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Flute Agréable
Philip LASSER (b.1963)

Sonata* (1986) [14:51]
Henri DUTILLEUX (b.1916)

Sonatine (1943) [9:41]
Jean FRANÇAIX (1912-1997)

Sonata (1996) [14:52]
Pierre SANCAN (b.1916)

Sonatine* (1946) [9:59]
Eugene BOZZA (1905-1991)

Agrestide (1942)
April Clayton (flute)
J.Y. Song (piano); Philip Lasser (piano)*
rec. American Academy of Arts and Letters, New York, 8-9 June 2004. DDD
CRYSTAL RECORDS CD714 [58:16]

Yes, thoroughly ‘agréable’ listening. April Clayton is an accomplished instrumentalist. She encounters no problems in negotiating the trickier passages in this mostly French programme and, even more important, displays a sure-footed stylishness entirely appropriate to the music. She is helped by two adroit pianists and the whole benefits from a recorded quality which is clear without being at all dry.

Philip Lasser is a new name to me. He teaches at the Juilliard and studied in Paris and at Harvard and Columbia Universities. He is, I presume, an American. But this Sonata was, according to the booklet notes, first written in Paris in 1986, "in a sunny studio apartment on the Left Bank" and premièred at the Floral Parc in Vincennes. The work went through various vicissitudes – including the loss of the original score – before reaching the state in which it is here recorded. The Sonata is thoroughly French in idiom and conception; Lasser tells us that he admires Poulenc, but we might have guessed that for ourselves, especially on the evidence of the third of its three movements. The central largo sets up some beautiful interplay between flute and piano, dream-like and yet clearly and firmly structured. On this evidence, Lasser’s is a name worth looking out for in future.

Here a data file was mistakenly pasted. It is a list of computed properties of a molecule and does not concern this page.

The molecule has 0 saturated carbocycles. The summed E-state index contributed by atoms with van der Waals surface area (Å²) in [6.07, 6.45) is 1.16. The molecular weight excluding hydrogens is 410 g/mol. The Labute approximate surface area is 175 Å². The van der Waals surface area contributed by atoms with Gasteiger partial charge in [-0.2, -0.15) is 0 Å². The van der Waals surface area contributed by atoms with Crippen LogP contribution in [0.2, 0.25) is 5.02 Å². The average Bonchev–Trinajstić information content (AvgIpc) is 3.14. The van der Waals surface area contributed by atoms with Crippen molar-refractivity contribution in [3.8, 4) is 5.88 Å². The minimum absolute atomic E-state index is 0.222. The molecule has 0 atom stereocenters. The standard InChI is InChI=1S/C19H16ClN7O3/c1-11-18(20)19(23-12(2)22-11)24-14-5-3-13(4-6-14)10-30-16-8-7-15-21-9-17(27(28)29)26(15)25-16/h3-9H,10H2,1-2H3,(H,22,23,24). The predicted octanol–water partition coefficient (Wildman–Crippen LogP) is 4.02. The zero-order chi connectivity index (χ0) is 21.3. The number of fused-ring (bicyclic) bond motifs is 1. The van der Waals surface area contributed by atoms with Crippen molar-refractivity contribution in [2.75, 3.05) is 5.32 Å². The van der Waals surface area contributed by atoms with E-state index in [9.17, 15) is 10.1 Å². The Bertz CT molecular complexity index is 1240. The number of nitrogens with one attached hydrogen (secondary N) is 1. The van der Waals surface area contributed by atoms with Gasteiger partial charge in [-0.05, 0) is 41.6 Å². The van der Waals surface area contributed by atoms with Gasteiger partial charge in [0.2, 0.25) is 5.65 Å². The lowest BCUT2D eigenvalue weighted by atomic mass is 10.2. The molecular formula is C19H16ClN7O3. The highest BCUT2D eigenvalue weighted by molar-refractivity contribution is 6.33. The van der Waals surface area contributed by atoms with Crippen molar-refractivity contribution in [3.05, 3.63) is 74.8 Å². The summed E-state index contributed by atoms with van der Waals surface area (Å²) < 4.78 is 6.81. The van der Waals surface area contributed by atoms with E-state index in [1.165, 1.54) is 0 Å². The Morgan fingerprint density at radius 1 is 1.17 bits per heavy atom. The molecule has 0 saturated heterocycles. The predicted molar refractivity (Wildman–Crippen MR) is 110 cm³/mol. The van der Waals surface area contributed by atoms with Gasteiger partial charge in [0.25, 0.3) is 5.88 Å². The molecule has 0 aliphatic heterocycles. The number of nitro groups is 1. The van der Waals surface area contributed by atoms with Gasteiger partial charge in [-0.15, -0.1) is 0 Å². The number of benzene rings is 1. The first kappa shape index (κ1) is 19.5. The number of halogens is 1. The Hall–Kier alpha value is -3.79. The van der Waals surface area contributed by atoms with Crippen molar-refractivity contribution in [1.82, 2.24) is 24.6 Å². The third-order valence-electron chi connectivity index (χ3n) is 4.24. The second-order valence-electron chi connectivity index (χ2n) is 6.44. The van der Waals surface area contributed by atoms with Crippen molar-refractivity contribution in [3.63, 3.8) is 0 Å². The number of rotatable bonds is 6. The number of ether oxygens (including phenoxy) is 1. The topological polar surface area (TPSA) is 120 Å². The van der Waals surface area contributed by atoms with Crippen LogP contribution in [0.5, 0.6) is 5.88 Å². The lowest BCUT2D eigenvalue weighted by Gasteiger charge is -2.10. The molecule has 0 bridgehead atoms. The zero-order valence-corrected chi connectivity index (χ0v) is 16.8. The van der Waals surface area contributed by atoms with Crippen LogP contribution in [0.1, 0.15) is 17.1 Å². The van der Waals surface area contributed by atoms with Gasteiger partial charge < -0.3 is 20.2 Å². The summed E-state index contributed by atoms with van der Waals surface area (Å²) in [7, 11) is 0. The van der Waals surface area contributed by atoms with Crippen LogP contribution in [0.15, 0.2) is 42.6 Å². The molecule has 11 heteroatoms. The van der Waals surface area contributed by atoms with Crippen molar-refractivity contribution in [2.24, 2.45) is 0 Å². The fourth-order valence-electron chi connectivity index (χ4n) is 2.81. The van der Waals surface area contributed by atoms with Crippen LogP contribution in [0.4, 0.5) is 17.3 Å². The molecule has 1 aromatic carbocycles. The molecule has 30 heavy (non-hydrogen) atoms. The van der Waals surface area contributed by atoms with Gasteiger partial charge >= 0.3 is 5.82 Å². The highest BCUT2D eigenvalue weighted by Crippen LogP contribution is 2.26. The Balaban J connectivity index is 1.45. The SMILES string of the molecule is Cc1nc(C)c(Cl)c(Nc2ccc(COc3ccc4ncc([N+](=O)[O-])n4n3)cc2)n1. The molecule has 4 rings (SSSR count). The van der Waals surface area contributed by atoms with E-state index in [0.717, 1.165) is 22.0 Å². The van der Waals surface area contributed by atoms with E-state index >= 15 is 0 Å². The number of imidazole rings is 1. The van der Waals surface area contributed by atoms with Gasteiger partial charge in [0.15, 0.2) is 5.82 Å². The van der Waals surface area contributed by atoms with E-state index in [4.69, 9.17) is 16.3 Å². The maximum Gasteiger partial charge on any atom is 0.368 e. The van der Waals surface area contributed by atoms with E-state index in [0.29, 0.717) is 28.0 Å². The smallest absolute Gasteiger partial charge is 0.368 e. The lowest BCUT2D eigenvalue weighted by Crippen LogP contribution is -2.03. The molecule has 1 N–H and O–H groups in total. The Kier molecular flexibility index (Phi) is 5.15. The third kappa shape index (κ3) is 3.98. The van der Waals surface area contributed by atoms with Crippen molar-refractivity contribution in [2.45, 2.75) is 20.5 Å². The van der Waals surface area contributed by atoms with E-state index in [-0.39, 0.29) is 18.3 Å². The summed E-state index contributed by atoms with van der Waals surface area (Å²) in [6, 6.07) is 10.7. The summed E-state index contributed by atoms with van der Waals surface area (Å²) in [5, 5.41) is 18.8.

Dutilleux’s Sonatine was a test-piece written for the Paris Conservatoire and is more reminiscent of, say, Ravel or even Roussel, than of the music of the fully mature Dutilleux. It transcends its purposes as a test-piece and is a subtly argued construction in a single movement. Clayton and Song do justice to its subtleties, though I have heard versions which make slightly more of the contrasts in dynamics.

In the four movements of Jean Françaix’s Sonata, written in the last year of the composer’s life, the emphasis is on charm and wit – was it ever very different with Françaix? – but the resulting music is not lightweight, for all its resolute avoidance of the solemn. Françaix has a gift for doing the slightly unpredictable thing within a secure, even conventional, framework. The Sonata is played with evident affection and understanding. The final movement makes real technical demands on the flautist and Clayton is up to them.

Pierre Sancan is best known as a pianist and as an important teacher of the piano, though his compositions seem recently to be receiving more attention; recent recordings include his Piano Concerto with Jean-Philippe Collard as soloist. The Sonatine has already been recorded a number of times - by Patrick Gallois (review ), Emmanuel Palud, Jeffrey Khaner (review) and Andrew Anson (review) . It is bristling with difficulties for both players, though it is much more than a mere display piece. This is subtle and evocative music and it receives a loving performance here..

Bozza’s Agrestide is, again technically demanding music; here the virtuosity seems more nearly to be an end in itself, though the more delicate passages are charming. It was the contest piece for the Paris Conservatoire in 1942, just as Dutilleux’s Sonatine was the piece for 1943 and Sancan’s Sonatine that for 1946 – a unifying thread to the programme which is not mentioned in April Clayton’s generally very helpful booklet notes.

A well-chosen, well-played programme of music descended, as it were, from Ravel and Debussy. Recommended.

Glyn Pursglove

 

 



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